19 Aldosterone Is secreted by adrenal cortex in response to:
rising K+ (sensed at the adrenal cortex) or falling Na+ levels in blood activation of renin–angiotensin system (usually due to changes in blood volume) Determines rate of Na+ absorption and K+ loss along DCT and collecting system “Water Follows Salt” High plasma aldosterone concentration causes kidneys to conserve salt Conservation of Na+ by aldosterone also stimulates water retention

20 Aldosterone Figure 26.8

21 Natriuretic Peptides ANP and BNP are released by cardiac muscle cells in response to abnormal stretching of heart walls due to elevated blood pressure or volume Reduce thirst Block release of ADH and aldosterone Cause diuresis Lower blood pressure and plasma volume

22 Fluid Balance and Electrolyte Balance
When the body loses water: plasma volume decreases electrolyte concentrations rise When the body gains or loses electrolytes: water is gained or lost by osmosis So fluid and electrolyte balance are intimately related, but the effects and the regulatory mechanisms are different

23 Fluid Gains and Losses Figure 27–3

24 Water Balance Table 27–1

25 Water Losses To remain properly hydrated, water intake must equal water output Water gain (per day): 2.5L 1L from food 1.2L from water 300 ml from metabolic water Water loss (per day): 2.5L 1.2L in urine 750ml in skin perspiration (sensible and insensible) 400ml in lung fluid loss 150ml in feces

26 Fluid Shifts Rapid water movements between ECF and ICF in response to an osmotic gradient If ECF osmotic concentration increases: ECF becomes hypertonic to ICF water moves from inside cells to ECF If ECF osmotic concentration decreases: ECF becomes hypotonic to ICF water moves from ECF into cells ICF volume is much greater than ECF volume (clinically they say about 2/3 to 1/3): ICF acts as water reserve prevents large osmotic changes in ECF

27 Water Losses Dehydration develops when water losses exceed water gains
If water is lost, but electrolytes retained: ECF osmotic concentration rises water moves from ICF to ECF in a fluid shift Both ECF and ICF will be slightly more concentrated than before but they will be osmotically balanced net change in ECF is small homeostatic responses will occur to replace lost water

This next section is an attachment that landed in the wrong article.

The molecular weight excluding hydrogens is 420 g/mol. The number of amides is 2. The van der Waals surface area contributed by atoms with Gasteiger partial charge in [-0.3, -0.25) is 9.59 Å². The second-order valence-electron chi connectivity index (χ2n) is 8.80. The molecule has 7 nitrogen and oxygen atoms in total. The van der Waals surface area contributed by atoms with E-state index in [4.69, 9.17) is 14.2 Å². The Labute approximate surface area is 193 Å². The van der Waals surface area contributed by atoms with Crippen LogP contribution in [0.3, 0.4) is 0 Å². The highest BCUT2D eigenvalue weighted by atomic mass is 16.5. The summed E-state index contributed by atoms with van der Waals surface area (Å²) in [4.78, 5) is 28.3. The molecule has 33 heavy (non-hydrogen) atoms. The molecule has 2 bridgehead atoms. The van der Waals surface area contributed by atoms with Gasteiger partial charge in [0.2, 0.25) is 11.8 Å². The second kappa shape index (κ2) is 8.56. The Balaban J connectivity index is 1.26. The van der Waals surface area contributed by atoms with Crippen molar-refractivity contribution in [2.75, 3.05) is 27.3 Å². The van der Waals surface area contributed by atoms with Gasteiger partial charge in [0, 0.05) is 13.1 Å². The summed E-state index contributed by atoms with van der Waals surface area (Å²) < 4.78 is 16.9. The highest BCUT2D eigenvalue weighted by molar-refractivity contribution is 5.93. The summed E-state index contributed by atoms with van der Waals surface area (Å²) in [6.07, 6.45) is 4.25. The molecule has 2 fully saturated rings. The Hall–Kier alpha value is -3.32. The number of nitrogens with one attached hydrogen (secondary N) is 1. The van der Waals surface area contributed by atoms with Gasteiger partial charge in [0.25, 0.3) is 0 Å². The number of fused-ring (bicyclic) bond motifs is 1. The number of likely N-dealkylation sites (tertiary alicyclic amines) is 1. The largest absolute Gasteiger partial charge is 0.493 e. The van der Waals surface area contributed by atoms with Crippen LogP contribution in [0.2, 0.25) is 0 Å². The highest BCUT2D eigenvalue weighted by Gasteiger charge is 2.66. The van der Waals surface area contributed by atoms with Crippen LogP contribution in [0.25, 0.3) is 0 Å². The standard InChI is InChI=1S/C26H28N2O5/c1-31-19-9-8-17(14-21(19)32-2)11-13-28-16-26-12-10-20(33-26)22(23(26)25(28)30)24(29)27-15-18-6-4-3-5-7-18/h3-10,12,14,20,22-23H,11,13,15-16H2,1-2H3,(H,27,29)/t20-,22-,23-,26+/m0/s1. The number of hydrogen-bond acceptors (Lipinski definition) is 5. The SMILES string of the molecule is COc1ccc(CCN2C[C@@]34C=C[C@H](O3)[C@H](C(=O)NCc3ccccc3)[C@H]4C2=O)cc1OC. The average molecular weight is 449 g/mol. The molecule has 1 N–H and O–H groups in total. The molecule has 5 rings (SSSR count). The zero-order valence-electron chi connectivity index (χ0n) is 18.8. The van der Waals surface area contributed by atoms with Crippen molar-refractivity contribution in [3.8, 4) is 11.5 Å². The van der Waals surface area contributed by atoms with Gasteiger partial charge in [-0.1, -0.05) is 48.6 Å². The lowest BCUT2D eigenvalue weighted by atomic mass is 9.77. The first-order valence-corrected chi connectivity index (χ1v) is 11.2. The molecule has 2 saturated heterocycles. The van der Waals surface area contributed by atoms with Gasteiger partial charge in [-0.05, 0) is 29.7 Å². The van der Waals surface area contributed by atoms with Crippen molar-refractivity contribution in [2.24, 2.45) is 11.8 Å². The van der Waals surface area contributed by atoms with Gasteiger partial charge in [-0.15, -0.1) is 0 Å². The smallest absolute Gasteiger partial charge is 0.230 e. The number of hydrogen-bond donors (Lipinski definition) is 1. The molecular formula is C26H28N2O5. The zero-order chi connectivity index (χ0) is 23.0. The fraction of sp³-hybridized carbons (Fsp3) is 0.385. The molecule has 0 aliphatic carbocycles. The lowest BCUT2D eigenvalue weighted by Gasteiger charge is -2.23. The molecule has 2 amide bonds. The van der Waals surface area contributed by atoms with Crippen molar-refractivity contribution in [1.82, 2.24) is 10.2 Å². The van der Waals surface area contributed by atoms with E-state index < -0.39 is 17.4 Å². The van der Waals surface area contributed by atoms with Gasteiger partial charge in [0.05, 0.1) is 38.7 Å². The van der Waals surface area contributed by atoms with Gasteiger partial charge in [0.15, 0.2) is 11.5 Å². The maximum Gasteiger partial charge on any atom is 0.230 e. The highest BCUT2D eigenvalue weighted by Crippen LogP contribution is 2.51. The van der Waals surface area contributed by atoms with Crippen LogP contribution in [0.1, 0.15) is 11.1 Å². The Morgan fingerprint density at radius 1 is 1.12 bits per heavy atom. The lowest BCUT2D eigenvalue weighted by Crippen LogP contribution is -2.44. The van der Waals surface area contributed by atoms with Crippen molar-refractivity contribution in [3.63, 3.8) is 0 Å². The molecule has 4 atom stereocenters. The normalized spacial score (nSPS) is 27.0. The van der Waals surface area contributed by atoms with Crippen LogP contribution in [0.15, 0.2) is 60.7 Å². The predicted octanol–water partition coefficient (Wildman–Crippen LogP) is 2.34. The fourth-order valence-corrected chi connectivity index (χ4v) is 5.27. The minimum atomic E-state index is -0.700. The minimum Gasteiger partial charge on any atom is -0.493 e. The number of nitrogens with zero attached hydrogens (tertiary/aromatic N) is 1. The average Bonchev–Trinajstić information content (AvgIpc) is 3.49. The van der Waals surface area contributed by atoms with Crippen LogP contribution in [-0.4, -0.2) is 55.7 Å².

28 Normal Osmolarity = 14 particles/10 water Osmolarity =

29 Water Loss Osmolarity = 14 particles/6 water Osmolarity =

30 Response to Water Loss Osmolarity = 14 particles/ 8 water Osmolarity =

31 Result Osmolarity = 14 particles/ 8 water Osmolarity = 14 particles/ 8 water Osmotic balance, but at higher concentrations, lower volumes (less water) ECF ICF Original Osmolarity = 14 particles/10 water

32 Water Losses If water is lost, but electrolytes retained, ECF (and ICF) have higher concentrations, lower volumes hypothalamus senses elevated ECF osmolarity this and releases ADH to restore fluid balance New water in the ECF will shift into ICF and restore volumes and concentrations

33 Severe Water Loss Causes: Homeostatic responses:
excessive perspiration inadequate water consumption repeated vomiting diarrhea Homeostatic responses: physiologic mechanisms (ADH and renin secretion) behavioral changes (increasing fluid intake)

34 Water Gains If water is gained, but electrolytes are not:
ECF volume increases ECF becomes hypotonic to ICF fluid shifts from ECF to ICF Basically the opposite of water loss: Reach osmotic balance but at lower concentrations, higher volumes may result in overrhydration: distorts cells changes solute concentrations around enzymes disrupts normal cell functions

35 Water Gains If water is gained, but electrolytes are not:
ECF is at lower concentration, higher volume This triggers decrease in ADH release, fluid is lost and ICF will lose some water back to ECF, restoring both volume and concentration balance

36 Causes of Overhydration
Ingestion of large volume of fresh water Injection into bloodstream of hypotonic solution Endocrine disorders like excessive ADH production Inability to eliminate excess water in urine: chronic renal failure heart failure cirrhosis

37 Disorders of Water Balance:
Figure 26.7a

38 Electrolyte Balance Requires equal rates of gain and loss for each electrolyte in the body Electrolyte concentration directly affects water balance Concentrations of individual electrolytes affect cell functions

39 Na+, K+ Sodium holds a central position in fluid and electrolyte balance Sodium is the dominant cation in ECF Sodium salts provide 90-95% of ECF osmolarity (concentration): sodium chloride (NaCl) sodium bicarbonate Sodium concentration in the ECF normally remains stable Potassium Is the dominant cation in ICF

40 Rules of Electrolyte Balance